Purpose of review: Computer simulation models can identify key clinical, operational, and economic interventions that will be needed to achieve the elimination of new pediatric HIV infections. In this review, we summarize recent findings from model-based analyses of strategies for prevention of mother-to-child HIV transmission (MTCT).
Recent findings: In order to achieve elimination of MTCT (eMTCT), model-based studies suggest that scale-up of services will be needed in several domains: uptake of services and retention in care (the PMTCT ‘cascade’), interventions to prevent HIV infections in women and reduce unintended pregnancies (the ‘four-pronged approach’), efforts to support medication adherence through long periods of pregnancy and breastfeeding, and strategies to make breastfeeding safer and/or shorter. Models also project the economic resources that will be needed to achieve these goals in the most efficient ways to allocate limited resources for eMTCT. Results suggest that currently recommended PMTCT regimens (WHO Option A, Option B, and Option B+) will be cost-effective in most settings.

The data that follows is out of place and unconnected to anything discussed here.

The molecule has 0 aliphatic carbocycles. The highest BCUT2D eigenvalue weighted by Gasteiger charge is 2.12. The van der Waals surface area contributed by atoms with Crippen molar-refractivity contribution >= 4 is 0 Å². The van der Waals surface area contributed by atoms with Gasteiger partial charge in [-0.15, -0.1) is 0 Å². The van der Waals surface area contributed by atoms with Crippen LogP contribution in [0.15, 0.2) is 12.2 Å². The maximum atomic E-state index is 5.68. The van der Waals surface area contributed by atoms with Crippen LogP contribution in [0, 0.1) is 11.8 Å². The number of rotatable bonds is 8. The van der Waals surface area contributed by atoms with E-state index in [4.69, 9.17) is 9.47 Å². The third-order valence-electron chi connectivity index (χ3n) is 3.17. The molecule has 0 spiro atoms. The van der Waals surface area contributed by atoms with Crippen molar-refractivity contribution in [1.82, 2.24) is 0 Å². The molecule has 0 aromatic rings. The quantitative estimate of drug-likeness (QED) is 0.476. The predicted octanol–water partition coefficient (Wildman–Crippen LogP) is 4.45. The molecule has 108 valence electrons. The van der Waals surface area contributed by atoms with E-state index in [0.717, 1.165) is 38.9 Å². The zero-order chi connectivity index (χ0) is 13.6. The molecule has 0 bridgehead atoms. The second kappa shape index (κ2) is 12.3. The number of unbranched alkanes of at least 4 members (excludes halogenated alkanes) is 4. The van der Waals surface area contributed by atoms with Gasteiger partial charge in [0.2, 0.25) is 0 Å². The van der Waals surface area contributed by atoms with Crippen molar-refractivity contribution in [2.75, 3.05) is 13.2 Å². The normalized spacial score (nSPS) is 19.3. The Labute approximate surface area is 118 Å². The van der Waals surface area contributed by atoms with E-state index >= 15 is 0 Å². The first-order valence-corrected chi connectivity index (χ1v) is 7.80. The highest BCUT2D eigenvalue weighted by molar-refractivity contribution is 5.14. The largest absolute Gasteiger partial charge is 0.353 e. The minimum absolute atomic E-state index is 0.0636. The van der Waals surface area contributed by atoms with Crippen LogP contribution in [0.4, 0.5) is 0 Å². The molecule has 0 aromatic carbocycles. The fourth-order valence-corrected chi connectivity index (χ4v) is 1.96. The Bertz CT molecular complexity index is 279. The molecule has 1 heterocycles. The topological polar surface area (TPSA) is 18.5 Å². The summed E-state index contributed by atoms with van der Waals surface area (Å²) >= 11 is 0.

Summary: Model-based results can guide future implementation science, by highlighting areas in which additional data are needed to make informed decisions and by outlining critical interventions that will be necessary in order to eliminate new pediatric HIV infections.
aThe Medical Practice Evaluation Center, Divisions of General Medicine
bInfectious Disease, Massachusetts General Hospital, Boston, Massachusetts, USA
Correspondence to Katie Doherty, Massachusetts General Hospital, 50 Staniford Street, 9th Floor, Boston, Massachusetts 02114, USA. Tel: +1 617 724 8847; fax: +1 617 726 2691; e-mail: email@example.com